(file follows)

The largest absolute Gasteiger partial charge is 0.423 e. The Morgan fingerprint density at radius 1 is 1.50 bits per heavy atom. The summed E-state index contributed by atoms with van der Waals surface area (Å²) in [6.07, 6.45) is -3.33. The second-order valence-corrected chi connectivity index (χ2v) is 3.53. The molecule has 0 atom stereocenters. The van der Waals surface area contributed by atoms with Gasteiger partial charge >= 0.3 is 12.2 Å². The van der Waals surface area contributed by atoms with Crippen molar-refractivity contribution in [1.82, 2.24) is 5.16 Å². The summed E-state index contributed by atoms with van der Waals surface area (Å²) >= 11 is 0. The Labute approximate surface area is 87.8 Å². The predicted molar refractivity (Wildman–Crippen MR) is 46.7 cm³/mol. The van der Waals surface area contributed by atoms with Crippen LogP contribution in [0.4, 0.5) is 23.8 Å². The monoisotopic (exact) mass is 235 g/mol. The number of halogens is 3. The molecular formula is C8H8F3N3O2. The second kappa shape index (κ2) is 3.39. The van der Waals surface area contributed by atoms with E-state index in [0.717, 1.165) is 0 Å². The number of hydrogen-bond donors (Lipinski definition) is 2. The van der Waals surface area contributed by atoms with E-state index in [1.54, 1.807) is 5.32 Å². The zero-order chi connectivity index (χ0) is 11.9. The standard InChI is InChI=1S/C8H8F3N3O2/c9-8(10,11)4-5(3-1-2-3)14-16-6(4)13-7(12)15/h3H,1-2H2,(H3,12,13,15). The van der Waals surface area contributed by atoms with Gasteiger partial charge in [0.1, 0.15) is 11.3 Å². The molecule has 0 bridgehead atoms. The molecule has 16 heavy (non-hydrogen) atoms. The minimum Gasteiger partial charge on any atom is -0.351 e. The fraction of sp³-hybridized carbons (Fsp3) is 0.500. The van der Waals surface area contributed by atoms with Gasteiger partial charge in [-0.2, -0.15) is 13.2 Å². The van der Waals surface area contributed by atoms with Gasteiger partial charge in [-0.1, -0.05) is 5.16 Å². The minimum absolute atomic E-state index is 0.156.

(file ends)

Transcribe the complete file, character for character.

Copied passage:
The largest absolute Gasteiger partial charge is 0.423 e. The Morgan fingerprint density at radius 1 is 1.50 bits per heavy atom. The summed E-state index contributed by atoms with van der Waals surface area (Å²) in [6.07, 6.45) is -3.33. The second-order valence-corrected chi connectivity index (χ2v) is 3.53. The molecule has 0 atom stereocenters. The van der Waals surface area contributed by atoms with Gasteiger partial charge >= 0.3 is 12.2 Å². The van der Waals surface area contributed by atoms with Crippen molar-refractivity contribution in [1.82, 2.24) is 5.16 Å². The summed E-state index contributed by atoms with van der Waals surface area (Å²) >= 11 is 0. The Labute approximate surface area is 87.8 Å². The predicted molar refractivity (Wildman–Crippen MR) is 46.7 cm³/mol. The van der Waals surface area contributed by atoms with Crippen LogP contribution in [0.4, 0.5) is 23.8 Å². The monoisotopic (exact) mass is 235 g/mol. The number of halogens is 3. The molecular formula is C8H8F3N3O2. The second kappa shape index (κ2) is 3.39. The van der Waals surface area contributed by atoms with E-state index in [0.717, 1.165) is 0 Å². The number of hydrogen-bond donors (Lipinski definition) is 2. The van der Waals surface area contributed by atoms with E-state index in [1.54, 1.807) is 5.32 Å². The zero-order chi connectivity index (χ0) is 11.9. The standard InChI is InChI=1S/C8H8F3N3O2/c9-8(10,11)4-5(3-1-2-3)14-16-6(4)13-7(12)15/h3H,1-2H2,(H3,12,13,15). The van der Waals surface area contributed by atoms with Gasteiger partial charge in [0.1, 0.15) is 11.3 Å². The molecule has 0 bridgehead atoms. The molecule has 16 heavy (non-hydrogen) atoms. The minimum Gasteiger partial charge on any atom is -0.351 e. The fraction of sp³-hybridized carbons (Fsp3) is 0.500. The van der Waals surface area contributed by atoms with Gasteiger partial charge in [-0.2, -0.15) is 13.2 Å². The van der Waals surface area contributed by atoms with Gasteiger partial charge in [-0.1, -0.05) is 5.16 Å². The minimum absolute atomic E-state index is 0.156.